Staff photo by Cole Dittmer
Wrightsville Beach School fifth graders in the Rooty Rascals program plant white datura at the New Hanover County Arboretum greenhouse Tuesday, April 22.
The fifth graders of Wrightsville Beach School did not mind dirty hands and arms as they weeded, planted and potted at the New Hanover County Arboretum on Tuesday, April 22.
The trip was the monthly excursion for the Rooty Rascals junior gardener club, which is organized and sponsored by the Harbor Island Garden Club.
Three groups rotated through different activities in the arboretum, which included planting seedlings the arboretum will sell, touring the arboretum grounds, weeding plant beds and planting Mexican hat plants to take home.
Knee deep in a plant bed, Niccolo Caliea said he preferred weeding to an afternoon spent in the classroom.
“Yeah, because we get to demolish stuff,” Caliea said.
Just inside the Ability Garden workstation, Elle Newkirk and Sophie Mitchell were enjoying the challenge of planting their own Mexican hat plant, a colorful and hardy succulent.
“It was really hard because the plant was tough to take out of the container it was in,” Newkirk said.
On the other side of the arboretum, another group of Rooty Rascals were busy at work on replanting white datura, Japanese maple and echinacea seedlings. Some of the male students took the opportunity to dive down elbows deep into the prepared soil.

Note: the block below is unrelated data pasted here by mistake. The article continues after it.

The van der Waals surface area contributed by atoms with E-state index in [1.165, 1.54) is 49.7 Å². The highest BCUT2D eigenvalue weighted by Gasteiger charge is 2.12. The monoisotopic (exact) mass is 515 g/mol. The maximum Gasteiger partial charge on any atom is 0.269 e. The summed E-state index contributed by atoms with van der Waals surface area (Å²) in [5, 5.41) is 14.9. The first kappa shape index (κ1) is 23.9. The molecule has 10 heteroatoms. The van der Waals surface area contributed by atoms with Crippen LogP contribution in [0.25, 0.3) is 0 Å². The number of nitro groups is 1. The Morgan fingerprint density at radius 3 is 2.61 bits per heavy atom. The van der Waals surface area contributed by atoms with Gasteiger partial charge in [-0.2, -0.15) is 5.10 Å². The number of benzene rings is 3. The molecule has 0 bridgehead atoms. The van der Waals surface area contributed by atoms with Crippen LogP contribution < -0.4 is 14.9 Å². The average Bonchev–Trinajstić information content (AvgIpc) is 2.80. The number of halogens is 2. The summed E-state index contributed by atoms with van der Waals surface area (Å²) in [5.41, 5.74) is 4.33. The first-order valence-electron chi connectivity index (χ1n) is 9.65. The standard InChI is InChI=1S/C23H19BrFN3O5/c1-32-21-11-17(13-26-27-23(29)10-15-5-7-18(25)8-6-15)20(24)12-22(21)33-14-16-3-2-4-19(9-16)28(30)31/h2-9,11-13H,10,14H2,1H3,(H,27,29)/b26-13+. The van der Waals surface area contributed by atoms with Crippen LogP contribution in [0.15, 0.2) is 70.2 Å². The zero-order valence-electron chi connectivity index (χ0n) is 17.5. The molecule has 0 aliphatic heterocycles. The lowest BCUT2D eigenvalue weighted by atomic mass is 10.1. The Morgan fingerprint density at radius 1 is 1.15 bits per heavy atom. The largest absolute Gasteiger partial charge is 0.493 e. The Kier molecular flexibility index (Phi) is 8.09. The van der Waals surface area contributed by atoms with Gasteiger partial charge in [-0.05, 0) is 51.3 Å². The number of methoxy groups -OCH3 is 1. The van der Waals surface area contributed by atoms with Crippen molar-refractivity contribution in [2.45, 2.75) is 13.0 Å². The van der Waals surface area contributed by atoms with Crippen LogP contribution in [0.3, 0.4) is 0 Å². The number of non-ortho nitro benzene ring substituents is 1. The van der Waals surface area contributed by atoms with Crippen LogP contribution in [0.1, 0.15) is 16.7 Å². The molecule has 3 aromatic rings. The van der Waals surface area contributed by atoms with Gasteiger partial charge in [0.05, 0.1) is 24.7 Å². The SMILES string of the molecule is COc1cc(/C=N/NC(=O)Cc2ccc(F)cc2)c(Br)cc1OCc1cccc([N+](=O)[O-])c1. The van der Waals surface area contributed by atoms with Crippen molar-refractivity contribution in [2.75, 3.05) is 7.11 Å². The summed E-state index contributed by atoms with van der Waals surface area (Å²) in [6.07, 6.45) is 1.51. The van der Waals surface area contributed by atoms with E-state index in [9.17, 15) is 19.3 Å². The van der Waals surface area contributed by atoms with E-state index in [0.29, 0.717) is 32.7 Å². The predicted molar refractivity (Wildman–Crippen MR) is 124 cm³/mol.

Ella Deschamps and Luca Basilio are the Rooty Rascals reporters assigned to write about each field trip. Deschamps said planting the seedlings gave them plenty to write about.
“I liked getting my hands dirty the most,” Deschamps said. “We also have planted lettuce and sunflowers at school.”
Garden club member Eva Elmore said bringing the students to the arboretum was another way to introduce them to surrounding amenities.
“Having all of these places like the arboretum and Airlie Gardens so close to the school, they need to experience them,” Elmore said. “How lucky are they to live so close to these places.”